Lister Storm: the complete history

About Lister Cars

In 1954, driver Brian Lister created the first racing model under the Lister name, using an MG engine in his own design. Over the years, the team has achieved several victories with its own models equipped with MG, Bristol, Maserati, Jaguar and Chevrolet engines.

Lister Knobbly. Source: Joe Macari.

In 1986, after a period of inactivity the company returned with engineer Laurence Pearce, preparing Jaguar XJS models, building around 90 of these cars.

Lister Le Mans. Source: Lister Cars.

The road going Storm

Production of the Lister Storm began in 1993, and the model was equipped with the largest V12 engine found in a street car after the Second World War, a unit derived from that used by Jaguar in the XJR models that competed in the 24 Hours of Le Mans.

The Jaguar XJR-9 used a 7-liter V12 engine in the World Sports Prototypes Championship. Source: Wikipedia.

In the street model, this engine produced 546 HP of power and 80.5 kgf.m of torque, which made the 1664 kg model the fastest four-seater car in the world until the launch of the Brabus Rocket, in 2006.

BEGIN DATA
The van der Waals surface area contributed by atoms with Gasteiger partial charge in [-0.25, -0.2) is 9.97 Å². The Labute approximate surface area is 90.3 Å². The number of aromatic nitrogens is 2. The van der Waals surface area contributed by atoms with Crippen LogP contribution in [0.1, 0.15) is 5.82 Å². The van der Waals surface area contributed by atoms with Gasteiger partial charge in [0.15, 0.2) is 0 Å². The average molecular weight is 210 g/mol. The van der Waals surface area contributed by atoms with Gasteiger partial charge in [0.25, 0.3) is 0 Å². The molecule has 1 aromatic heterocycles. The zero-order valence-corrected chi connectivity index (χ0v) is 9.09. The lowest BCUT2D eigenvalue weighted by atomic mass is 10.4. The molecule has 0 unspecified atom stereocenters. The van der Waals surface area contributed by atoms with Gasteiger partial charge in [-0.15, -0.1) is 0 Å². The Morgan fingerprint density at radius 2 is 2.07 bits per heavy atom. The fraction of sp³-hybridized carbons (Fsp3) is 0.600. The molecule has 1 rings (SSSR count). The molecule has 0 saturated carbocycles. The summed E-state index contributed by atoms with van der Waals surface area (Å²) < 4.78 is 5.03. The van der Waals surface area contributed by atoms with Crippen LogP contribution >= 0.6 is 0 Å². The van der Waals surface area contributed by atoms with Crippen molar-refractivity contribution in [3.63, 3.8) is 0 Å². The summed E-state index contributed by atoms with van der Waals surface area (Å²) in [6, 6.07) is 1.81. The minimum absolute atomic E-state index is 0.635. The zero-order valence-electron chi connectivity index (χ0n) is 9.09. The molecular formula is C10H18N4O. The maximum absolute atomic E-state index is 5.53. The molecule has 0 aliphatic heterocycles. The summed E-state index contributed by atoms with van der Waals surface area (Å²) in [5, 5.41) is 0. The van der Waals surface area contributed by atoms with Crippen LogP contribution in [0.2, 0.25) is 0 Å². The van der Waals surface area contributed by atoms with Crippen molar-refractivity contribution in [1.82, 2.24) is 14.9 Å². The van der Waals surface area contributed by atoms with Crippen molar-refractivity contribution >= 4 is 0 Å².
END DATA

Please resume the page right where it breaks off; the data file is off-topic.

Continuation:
Road going Lister Storm. Source: Shmoo Automotive.

However, just a powerful engine was not enough. The car was built on a space structure made of aluminum which, according to the factory, has better impact absorption in the event of an accident compared to carbon fiber, despite being heavier and providing less rigidity to the structure. According to Laurence Pearce, this structure was to be built by taking the dimensions of the engine as reference points, then the windshield was positioned, which gave the positions where the A and B columns should be placed. The transmission was then coupled to the engine, this being a 6-speed Getrag unit (similar to that found in the BMW 850Ci).

Front section of the Lister Storm’s aluminum chassis, where we can see the side members and the fire wall. Source: Shmoo Automotive.

The body design was in charge of Mike Hughes, and the first prototype had an aerodynamic drag coefficient of 0.35, something not very impressive for this type of vehicle, but after some adjustments the series vehicle had a Cd of 0.32. The vehicle’s strong point, however, is its interior, rich in leather and wood, which can comfortably accommodate 4 people and a good amount of luggage, making it a legitimate GT 2+2.

Storm’s side view. Source: Shmoo Automotive.

The initial plan for the project was to only fulfill orders, so that all parts could be easily obtained from suppliers and without spending large amounts of money on the project, implying that the sale of just 3 or 4 units would already result in a profit.